East Hampton Town is taking its case to the highest court in the land to restrict access into and out of its airport by helicopters and other so called “noisy” aircraft.
On Wednesday, the East Hampton Town Board announced it would petition the United States Supreme Court in hopes it will overrule a lower court’s ruling that the town had no right to impose the specific access restrictions.
After years of aviation noise complaints from East End residents caused by commuter flights to and from Manhattan, East Hampton’s board passed legislation in April 2015 imposing a complete shut down of flights into or out of the airport from 11 p.m. to 7 a.m., and banned choppers and the noisy aircraft from 8 p.m. to 9 a.m. It also passed a town law limiting noisy aircraft to a single landing and takeoff each week during the summer season.
Since then the issue has been the subject of several lawsuits. Businesses associated with the aviation industry and a helicopter pilot organization sued on restraint of trade arguments and that the town had superseded federal authority on aviation.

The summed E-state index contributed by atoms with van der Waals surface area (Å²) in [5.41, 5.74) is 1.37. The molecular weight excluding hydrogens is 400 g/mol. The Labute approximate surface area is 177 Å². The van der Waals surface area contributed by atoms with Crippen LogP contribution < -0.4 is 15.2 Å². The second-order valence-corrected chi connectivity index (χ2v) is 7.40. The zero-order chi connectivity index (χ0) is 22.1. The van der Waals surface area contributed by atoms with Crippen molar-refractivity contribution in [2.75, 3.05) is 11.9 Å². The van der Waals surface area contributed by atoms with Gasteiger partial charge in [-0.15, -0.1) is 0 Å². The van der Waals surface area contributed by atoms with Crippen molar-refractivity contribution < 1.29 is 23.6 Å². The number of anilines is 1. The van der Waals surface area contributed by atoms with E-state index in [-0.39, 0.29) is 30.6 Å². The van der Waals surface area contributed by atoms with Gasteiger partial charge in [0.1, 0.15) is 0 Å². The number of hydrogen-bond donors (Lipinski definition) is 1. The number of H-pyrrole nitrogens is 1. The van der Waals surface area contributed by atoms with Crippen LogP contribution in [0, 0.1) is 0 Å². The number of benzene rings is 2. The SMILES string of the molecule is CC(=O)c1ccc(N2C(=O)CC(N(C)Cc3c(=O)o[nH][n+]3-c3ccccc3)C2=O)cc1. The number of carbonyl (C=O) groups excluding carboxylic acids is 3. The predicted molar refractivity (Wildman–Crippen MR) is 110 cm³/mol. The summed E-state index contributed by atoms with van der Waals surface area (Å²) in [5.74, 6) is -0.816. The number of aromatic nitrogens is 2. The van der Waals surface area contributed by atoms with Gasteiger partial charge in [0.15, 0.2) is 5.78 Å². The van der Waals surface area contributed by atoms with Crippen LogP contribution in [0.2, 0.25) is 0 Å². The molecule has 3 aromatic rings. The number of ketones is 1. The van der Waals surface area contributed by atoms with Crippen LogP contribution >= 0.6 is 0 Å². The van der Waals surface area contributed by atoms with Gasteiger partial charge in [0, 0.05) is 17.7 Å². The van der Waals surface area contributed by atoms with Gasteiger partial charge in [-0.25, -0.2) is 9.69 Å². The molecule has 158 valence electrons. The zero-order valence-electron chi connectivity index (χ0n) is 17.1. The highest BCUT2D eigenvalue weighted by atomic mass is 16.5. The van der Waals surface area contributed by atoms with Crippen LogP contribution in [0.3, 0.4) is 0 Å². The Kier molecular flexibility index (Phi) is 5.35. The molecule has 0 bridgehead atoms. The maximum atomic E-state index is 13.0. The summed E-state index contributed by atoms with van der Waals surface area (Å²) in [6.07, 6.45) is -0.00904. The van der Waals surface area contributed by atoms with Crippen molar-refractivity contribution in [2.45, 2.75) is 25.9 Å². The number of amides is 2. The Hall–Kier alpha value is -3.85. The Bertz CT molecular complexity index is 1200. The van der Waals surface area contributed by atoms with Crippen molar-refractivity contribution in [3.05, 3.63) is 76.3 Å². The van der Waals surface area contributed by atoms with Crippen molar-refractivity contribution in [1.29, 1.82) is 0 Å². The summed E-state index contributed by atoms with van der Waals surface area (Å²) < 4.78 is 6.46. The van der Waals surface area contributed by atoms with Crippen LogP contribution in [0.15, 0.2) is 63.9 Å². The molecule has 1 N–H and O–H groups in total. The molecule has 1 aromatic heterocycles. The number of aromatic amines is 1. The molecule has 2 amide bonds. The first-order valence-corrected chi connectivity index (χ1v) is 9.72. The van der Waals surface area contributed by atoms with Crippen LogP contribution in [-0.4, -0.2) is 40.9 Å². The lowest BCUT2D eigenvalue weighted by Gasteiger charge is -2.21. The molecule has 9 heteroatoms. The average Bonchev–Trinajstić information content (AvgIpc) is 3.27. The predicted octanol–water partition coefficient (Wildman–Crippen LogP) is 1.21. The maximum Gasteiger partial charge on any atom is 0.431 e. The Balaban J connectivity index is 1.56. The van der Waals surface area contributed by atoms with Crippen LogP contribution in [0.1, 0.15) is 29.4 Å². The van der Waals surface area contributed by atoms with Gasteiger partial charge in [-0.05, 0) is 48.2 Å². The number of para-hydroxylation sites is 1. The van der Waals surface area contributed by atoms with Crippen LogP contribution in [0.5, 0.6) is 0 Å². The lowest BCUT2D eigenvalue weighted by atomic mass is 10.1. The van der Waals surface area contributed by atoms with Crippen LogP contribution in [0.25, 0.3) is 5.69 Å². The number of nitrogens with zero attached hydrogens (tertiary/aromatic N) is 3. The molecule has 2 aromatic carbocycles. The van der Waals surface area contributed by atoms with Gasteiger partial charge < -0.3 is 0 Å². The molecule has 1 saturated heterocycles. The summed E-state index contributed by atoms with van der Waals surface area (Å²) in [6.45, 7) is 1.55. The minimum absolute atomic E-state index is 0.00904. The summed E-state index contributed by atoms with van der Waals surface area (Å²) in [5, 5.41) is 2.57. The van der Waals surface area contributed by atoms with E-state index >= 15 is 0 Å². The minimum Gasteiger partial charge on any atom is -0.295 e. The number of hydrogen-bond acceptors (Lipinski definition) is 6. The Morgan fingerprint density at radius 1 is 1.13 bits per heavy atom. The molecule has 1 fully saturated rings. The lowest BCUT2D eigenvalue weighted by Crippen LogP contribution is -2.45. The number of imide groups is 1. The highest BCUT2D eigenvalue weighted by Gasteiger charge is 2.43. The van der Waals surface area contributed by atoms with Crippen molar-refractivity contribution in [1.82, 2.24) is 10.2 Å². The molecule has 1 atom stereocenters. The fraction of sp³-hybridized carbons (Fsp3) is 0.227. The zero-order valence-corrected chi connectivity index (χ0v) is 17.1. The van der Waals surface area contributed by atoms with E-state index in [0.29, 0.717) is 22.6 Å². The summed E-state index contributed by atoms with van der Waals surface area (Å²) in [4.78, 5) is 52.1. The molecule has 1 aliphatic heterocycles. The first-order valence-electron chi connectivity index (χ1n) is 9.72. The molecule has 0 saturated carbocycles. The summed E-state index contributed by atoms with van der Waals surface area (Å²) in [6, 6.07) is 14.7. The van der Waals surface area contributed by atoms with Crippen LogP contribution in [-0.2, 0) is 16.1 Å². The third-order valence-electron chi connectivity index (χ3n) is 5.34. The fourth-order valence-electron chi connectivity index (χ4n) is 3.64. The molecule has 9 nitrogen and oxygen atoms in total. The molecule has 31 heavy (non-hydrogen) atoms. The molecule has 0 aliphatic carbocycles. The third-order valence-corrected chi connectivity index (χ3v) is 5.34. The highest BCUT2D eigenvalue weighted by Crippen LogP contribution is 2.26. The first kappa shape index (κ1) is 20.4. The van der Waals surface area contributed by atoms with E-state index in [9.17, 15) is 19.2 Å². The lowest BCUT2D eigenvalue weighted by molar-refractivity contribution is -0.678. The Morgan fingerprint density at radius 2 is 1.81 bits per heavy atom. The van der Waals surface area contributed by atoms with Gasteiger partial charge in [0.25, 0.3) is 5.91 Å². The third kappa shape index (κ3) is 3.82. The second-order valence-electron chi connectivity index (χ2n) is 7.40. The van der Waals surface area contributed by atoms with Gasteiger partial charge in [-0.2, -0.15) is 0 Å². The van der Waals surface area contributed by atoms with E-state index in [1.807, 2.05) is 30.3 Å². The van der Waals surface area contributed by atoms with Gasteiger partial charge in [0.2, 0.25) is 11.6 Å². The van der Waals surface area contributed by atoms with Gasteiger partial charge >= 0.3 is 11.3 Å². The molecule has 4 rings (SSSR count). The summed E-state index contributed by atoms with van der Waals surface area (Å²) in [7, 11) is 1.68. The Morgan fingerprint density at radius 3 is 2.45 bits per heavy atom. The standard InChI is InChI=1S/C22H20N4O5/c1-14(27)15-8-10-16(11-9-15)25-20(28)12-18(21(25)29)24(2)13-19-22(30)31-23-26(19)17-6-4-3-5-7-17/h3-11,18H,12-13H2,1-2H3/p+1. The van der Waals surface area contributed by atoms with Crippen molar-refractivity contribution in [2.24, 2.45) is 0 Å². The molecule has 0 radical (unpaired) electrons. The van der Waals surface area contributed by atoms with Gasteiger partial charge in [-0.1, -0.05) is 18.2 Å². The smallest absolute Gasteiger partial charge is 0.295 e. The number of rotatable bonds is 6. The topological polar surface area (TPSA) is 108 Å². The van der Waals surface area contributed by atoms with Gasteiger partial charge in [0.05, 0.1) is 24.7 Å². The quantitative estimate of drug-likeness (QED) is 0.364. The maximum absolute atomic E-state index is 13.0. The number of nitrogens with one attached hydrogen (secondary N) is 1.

On Nov, 4, the U.S. Court of Appeals (2nd Circuit) in Manhattan, voted 3-0 to reverse a lower court’s decision, and said the town had no right to impose the restrictions.
“We cannot let stand unchallenged a decision that completely federalizes our small community airport,” East Hampton Supervisor Larry Cantwell said in a statement Thursday. “[The decision] strips the town of any meaningful local control of the town-owned airport. This is an unreasonable outcome that should be overturned.”
The announcement from East Hampton came one day after Southold Town said it would file a formal complaint asking that the Federal Aviation Administration to reconsider and change its extension of the North Shore helicopter route for four years.
East Hampton officials stated Thursday that they’re aware of difficulties in continuing the legal battle. “While the town acknowledges that asking for review from the Supreme Court of the United States is an uphill fight, the outcome of the Second Circuit’s decision gives [us] no choice but to undertake this endeavor,” said Councilwoman Kathee Burke-Gonzalez, the Town Board’s liaison to the airport, in a statement.